Main Plaza San Pedro Itzicán
After living in the Lake Chapala area of Ajijic 6 years, I finally found the opportunity to visit the towns east of Mezcala, specifically the town of San Pedro Itzicán. San Pedro Itzicán is located about an hour east of Chapala. It lies on a narrow stretch of land on the shore of Lake Chapala, east of Mezcala. It is hugged by the steep and close mountains to the north and Lake Chapala to the south.
Maps of San Pedro Itzicán
San Pedro Itzicán is located in the Municipality of Poncitlan
Vista from Main Plaza of San Pedro Itzicán
Due to recent information being release and publicized on the unusually high incident rates of renal failure in the area, my information regarding this town was faulty. I expected to find a very impoverished, unkempt, sad town. Instead what I saw was a humble, clean, naturally stunning town of modest, beautiful people who deeply care about their community. This is not to say that San Pedro Itzicán does not struggle with lack of employment, pollution, corruption, hunger and now wide spread renal failure problems. It does, and it is trying to improve its lot with the assistance of outside help and also internally by their people helping their own.
Poster on the town church wall
As an example, this poster found on the main church wall tells locals to avoid certain water resources and gives reasons why; also suggesting to avoid eating carp and to preferably choose mojarra.
I was invited to meet the local school children, to help with the instruction of their own school food garden. Poco A Poco San Pedro is the organization that has been bringing donations to the town for 6 months now, helping to start assistance programs such as the local organic food growth program, the town clean up efforts, personal hygiene and women's health care instruction. Please visit their website at:
Children's Garden Plant Donations
Armed with a carload of plant donations (ejotes, tomatoes, papaya and moringa trees), we awaited the arrival of a truckload of garden soil. It arrived and the school children went to work moving it from the delivery site to the school garden site.
Soil Arrives! (Gracias Fernando)
Principal Juan Oversees The Delivery
First Planting Tier
Three tiers in the entryway of the school property had been set aside for planting. The entire truckload of soil was just enough to fill the first planting tier. More soil is to be delivered throughout the week.
Our Enthusiastic Working Crew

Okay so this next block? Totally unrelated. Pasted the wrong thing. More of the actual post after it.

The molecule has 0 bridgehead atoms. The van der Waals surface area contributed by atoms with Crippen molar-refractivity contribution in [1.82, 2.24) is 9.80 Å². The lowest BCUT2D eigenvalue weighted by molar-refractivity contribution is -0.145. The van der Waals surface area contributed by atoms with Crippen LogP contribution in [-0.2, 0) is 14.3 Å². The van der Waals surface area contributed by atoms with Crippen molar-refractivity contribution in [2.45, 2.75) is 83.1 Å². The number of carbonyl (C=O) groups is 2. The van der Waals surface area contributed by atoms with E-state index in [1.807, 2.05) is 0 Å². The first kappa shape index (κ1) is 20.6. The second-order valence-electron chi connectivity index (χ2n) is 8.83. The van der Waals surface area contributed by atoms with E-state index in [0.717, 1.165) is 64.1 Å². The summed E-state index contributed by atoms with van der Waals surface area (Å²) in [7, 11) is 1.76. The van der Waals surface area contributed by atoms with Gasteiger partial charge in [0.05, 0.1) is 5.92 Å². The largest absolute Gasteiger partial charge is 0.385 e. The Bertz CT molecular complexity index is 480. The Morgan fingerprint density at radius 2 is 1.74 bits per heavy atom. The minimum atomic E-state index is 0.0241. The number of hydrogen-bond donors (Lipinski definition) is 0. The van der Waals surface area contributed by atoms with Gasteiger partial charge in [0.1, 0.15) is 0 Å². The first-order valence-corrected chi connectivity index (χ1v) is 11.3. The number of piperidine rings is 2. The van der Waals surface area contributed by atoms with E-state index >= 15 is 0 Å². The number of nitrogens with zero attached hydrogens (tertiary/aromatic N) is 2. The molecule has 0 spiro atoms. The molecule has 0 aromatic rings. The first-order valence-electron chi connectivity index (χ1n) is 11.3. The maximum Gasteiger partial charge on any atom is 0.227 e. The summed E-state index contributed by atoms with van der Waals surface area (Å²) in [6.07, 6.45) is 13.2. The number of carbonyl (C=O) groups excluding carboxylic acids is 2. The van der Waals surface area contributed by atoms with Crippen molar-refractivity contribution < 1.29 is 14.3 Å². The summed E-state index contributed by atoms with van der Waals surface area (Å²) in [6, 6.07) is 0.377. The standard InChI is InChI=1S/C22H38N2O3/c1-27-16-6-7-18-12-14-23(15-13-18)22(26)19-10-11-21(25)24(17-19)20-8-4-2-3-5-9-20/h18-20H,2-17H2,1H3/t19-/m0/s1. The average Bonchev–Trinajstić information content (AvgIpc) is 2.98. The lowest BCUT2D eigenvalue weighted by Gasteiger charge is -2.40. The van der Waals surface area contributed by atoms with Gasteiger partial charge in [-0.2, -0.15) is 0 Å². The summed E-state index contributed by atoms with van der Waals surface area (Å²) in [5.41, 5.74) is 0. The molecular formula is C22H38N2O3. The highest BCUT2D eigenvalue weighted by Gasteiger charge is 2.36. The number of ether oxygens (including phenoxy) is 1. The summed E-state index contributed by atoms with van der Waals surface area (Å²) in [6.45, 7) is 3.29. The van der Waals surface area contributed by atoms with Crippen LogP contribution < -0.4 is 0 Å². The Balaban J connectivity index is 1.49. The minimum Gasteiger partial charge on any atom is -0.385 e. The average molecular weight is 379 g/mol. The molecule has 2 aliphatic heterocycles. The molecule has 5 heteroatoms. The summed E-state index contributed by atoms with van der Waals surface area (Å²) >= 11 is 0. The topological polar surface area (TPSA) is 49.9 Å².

During the labor, we took a break for a lesson/instruction on planting and specifically focused on moringa trees. Lau'ana Lei, author of Growing Moringa Trees accompanied us that day and gave the class.
Moringa is being used worldwide to combat malnutrition.
Lau'ana Lei handing out moringa tree seeds
We had many helpers that day, but Leonardo took a special interest in planting and was one of the most talented at the task.
Doris and Jim get digging
Jorge, from the Brigadistas enjoyed the planting
Group Photo Op
Moringa Tree Forest
At the end of the day 30 moringa trees were planted, creating the school's own forrest. The children will be the caretakers/stewards of the forest watering and making sure the seedllngs will grow big and strong.
Integral to all the town's self improvement projects are The Brigadistas.
"Brigadistas" are the youth leaders who volunteer to help their community and coordinate other, younger youth. They learn basic fire-fighting techniques, first aid, and learn new skills and interests.
Being a "brigadista" means that they must spend time prior to going to or after school, or at weekends, visiting and helping in their community. They range in age from 13 to 25 years of age, and there are currently over 40 "brigadistas" enrolled in the program from San Pedro Itizcán and the outlying villages.
Anita Torres Guerrero receives us at the Brigadistas Headquarters
"Churro", the Brigadista's mascot
The "brigadista" leaders, both young men and women are trained as local, back-up firefighters - because the local fire brigade would take a long time reaching the town in an emergency. These young trainees get training in Guadalajara on how to prevent, as well as fight fires.
The benefits to the Brigadista youth is that they get special training (fire-fighting), help their community, take part in community projects, and many other local events. (They are given a uniform (hat, shirt, vest and trousers) but money is raised separately for this.) And they enjoy the prestige they earn.
Brigadista troupe at moringa forest planting
Brigadista Plant Nursery
Perhaps because of the proximity of the mountains to the town to the lake, San Pedro Itzicán radiates natural magic. It's people, while being introduced to outsiders, are welcoming. Its town's needs are immediate and visible....is this not the true definition of transparency? And isn't transparency in our governments what we aspire to?
San Pedro Itzicán Lakeshore
I find that direct connection with the people and organizations I choose to work with is best.
You too can create a direct connection and assist. Please join us in our efforts to help